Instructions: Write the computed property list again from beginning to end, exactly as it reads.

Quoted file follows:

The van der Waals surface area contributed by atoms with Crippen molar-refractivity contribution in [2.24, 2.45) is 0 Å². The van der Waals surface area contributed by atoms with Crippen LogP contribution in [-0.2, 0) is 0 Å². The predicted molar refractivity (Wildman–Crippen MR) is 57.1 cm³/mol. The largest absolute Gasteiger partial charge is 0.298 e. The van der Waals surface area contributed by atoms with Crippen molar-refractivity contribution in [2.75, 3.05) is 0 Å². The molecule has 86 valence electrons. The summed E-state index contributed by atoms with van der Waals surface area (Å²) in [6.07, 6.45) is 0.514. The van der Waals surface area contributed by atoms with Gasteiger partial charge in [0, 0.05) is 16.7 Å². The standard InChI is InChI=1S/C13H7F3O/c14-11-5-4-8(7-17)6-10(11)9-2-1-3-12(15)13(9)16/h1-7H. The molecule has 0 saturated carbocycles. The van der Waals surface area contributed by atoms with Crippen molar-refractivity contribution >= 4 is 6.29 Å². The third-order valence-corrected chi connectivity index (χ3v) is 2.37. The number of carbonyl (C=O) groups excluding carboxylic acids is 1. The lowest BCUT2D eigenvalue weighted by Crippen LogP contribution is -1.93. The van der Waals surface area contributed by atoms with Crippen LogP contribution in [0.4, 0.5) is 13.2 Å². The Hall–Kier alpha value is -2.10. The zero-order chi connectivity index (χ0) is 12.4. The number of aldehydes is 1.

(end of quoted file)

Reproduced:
The van der Waals surface area contributed by atoms with Crippen molar-refractivity contribution in [2.24, 2.45) is 0 Å². The van der Waals surface area contributed by atoms with Crippen LogP contribution in [-0.2, 0) is 0 Å². The predicted molar refractivity (Wildman–Crippen MR) is 57.1 cm³/mol. The largest absolute Gasteiger partial charge is 0.298 e. The van der Waals surface area contributed by atoms with Crippen molar-refractivity contribution in [2.75, 3.05) is 0 Å². The molecule has 86 valence electrons. The summed E-state index contributed by atoms with van der Waals surface area (Å²) in [6.07, 6.45) is 0.514. The van der Waals surface area contributed by atoms with Gasteiger partial charge in [0, 0.05) is 16.7 Å². The standard InChI is InChI=1S/C13H7F3O/c14-11-5-4-8(7-17)6-10(11)9-2-1-3-12(15)13(9)16/h1-7H. The molecule has 0 saturated carbocycles. The van der Waals surface area contributed by atoms with Crippen molar-refractivity contribution >= 4 is 6.29 Å². The third-order valence-corrected chi connectivity index (χ3v) is 2.37. The number of carbonyl (C=O) groups excluding carboxylic acids is 1. The lowest BCUT2D eigenvalue weighted by Crippen LogP contribution is -1.93. The van der Waals surface area contributed by atoms with Crippen LogP contribution in [0.4, 0.5) is 13.2 Å². The Hall–Kier alpha value is -2.10. The zero-order chi connectivity index (χ0) is 12.4. The number of aldehydes is 1.